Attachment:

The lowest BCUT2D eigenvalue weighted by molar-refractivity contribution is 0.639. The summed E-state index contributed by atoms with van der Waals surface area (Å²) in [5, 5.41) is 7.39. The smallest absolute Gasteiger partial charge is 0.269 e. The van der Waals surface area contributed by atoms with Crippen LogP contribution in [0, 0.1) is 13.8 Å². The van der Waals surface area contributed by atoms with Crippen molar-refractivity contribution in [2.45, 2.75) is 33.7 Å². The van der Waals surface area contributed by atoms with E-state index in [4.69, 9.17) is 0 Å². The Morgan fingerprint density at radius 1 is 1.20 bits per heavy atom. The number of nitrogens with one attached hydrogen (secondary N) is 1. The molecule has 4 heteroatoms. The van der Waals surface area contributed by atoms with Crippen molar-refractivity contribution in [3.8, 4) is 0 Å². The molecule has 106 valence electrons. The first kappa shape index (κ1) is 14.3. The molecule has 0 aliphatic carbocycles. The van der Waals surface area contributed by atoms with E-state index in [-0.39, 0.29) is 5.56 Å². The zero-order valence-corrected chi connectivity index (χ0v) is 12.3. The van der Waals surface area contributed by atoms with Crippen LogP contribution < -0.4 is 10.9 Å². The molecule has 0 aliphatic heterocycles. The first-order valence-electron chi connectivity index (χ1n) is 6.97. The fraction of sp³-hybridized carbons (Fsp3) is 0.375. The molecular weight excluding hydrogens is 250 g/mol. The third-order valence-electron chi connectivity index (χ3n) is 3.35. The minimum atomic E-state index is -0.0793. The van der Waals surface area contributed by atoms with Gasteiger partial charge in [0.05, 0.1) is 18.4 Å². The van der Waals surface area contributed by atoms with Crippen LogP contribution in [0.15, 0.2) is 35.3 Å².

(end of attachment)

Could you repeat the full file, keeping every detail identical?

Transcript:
The lowest BCUT2D eigenvalue weighted by molar-refractivity contribution is 0.639. The summed E-state index contributed by atoms with van der Waals surface area (Å²) in [5, 5.41) is 7.39. The smallest absolute Gasteiger partial charge is 0.269 e. The van der Waals surface area contributed by atoms with Crippen LogP contribution in [0, 0.1) is 13.8 Å². The van der Waals surface area contributed by atoms with Crippen molar-refractivity contribution in [2.45, 2.75) is 33.7 Å². The van der Waals surface area contributed by atoms with E-state index in [4.69, 9.17) is 0 Å². The Morgan fingerprint density at radius 1 is 1.20 bits per heavy atom. The number of nitrogens with one attached hydrogen (secondary N) is 1. The molecule has 4 heteroatoms. The van der Waals surface area contributed by atoms with Crippen molar-refractivity contribution in [3.8, 4) is 0 Å². The molecule has 106 valence electrons. The first kappa shape index (κ1) is 14.3. The molecule has 0 aliphatic carbocycles. The van der Waals surface area contributed by atoms with E-state index in [-0.39, 0.29) is 5.56 Å². The zero-order valence-corrected chi connectivity index (χ0v) is 12.3. The van der Waals surface area contributed by atoms with Crippen LogP contribution < -0.4 is 10.9 Å². The molecule has 0 aliphatic heterocycles. The first-order valence-electron chi connectivity index (χ1n) is 6.97. The fraction of sp³-hybridized carbons (Fsp3) is 0.375. The molecular weight excluding hydrogens is 250 g/mol. The third-order valence-electron chi connectivity index (χ3n) is 3.35. The minimum atomic E-state index is -0.0793. The van der Waals surface area contributed by atoms with Gasteiger partial charge in [0.05, 0.1) is 18.4 Å². The van der Waals surface area contributed by atoms with Crippen LogP contribution in [0.15, 0.2) is 35.3 Å².